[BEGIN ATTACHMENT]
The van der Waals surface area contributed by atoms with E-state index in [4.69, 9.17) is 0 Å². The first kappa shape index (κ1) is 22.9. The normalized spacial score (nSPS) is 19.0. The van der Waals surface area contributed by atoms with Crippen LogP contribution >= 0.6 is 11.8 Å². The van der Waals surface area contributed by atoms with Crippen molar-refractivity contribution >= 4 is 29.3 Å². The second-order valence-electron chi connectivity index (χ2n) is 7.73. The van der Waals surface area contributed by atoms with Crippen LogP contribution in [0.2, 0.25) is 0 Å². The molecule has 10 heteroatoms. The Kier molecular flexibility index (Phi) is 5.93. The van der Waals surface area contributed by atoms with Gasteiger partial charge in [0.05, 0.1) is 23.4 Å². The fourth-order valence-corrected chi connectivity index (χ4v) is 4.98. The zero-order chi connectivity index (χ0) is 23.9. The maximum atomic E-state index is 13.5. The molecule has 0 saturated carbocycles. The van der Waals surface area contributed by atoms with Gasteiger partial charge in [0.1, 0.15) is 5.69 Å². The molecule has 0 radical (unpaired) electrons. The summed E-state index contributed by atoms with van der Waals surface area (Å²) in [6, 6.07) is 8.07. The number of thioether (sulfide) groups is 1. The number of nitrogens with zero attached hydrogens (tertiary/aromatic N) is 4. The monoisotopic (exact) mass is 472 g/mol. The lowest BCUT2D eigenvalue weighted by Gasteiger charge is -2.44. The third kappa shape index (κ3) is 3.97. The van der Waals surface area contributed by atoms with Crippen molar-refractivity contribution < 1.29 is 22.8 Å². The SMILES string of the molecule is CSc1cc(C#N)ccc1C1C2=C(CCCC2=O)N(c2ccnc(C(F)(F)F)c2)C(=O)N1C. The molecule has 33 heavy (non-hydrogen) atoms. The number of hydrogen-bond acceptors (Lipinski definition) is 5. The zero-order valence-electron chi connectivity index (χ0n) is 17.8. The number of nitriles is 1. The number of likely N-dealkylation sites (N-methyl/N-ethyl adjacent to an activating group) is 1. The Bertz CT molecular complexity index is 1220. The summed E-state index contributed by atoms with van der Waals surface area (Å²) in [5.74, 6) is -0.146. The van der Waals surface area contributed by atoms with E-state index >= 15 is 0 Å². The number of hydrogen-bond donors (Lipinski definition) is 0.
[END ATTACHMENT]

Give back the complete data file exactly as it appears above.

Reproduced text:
The van der Waals surface area contributed by atoms with E-state index in [4.69, 9.17) is 0 Å². The first kappa shape index (κ1) is 22.9. The normalized spacial score (nSPS) is 19.0. The van der Waals surface area contributed by atoms with Crippen LogP contribution >= 0.6 is 11.8 Å². The van der Waals surface area contributed by atoms with Crippen molar-refractivity contribution >= 4 is 29.3 Å². The second-order valence-electron chi connectivity index (χ2n) is 7.73. The van der Waals surface area contributed by atoms with Crippen LogP contribution in [0.2, 0.25) is 0 Å². The molecule has 10 heteroatoms. The Kier molecular flexibility index (Phi) is 5.93. The van der Waals surface area contributed by atoms with Gasteiger partial charge in [0.05, 0.1) is 23.4 Å². The fourth-order valence-corrected chi connectivity index (χ4v) is 4.98. The zero-order chi connectivity index (χ0) is 23.9. The maximum atomic E-state index is 13.5. The molecule has 0 saturated carbocycles. The van der Waals surface area contributed by atoms with Gasteiger partial charge in [0.1, 0.15) is 5.69 Å². The molecule has 0 radical (unpaired) electrons. The summed E-state index contributed by atoms with van der Waals surface area (Å²) in [6, 6.07) is 8.07. The number of thioether (sulfide) groups is 1. The number of nitrogens with zero attached hydrogens (tertiary/aromatic N) is 4. The monoisotopic (exact) mass is 472 g/mol. The lowest BCUT2D eigenvalue weighted by Gasteiger charge is -2.44. The third kappa shape index (κ3) is 3.97. The van der Waals surface area contributed by atoms with Crippen molar-refractivity contribution < 1.29 is 22.8 Å². The SMILES string of the molecule is CSc1cc(C#N)ccc1C1C2=C(CCCC2=O)N(c2ccnc(C(F)(F)F)c2)C(=O)N1C. The molecule has 33 heavy (non-hydrogen) atoms. The number of hydrogen-bond acceptors (Lipinski definition) is 5. The zero-order valence-electron chi connectivity index (χ0n) is 17.8. The number of nitriles is 1. The number of likely N-dealkylation sites (N-methyl/N-ethyl adjacent to an activating group) is 1. The Bertz CT molecular complexity index is 1220. The summed E-state index contributed by atoms with van der Waals surface area (Å²) in [5.74, 6) is -0.146. The van der Waals surface area contributed by atoms with E-state index >= 15 is 0 Å². The number of hydrogen-bond donors (Lipinski definition) is 0.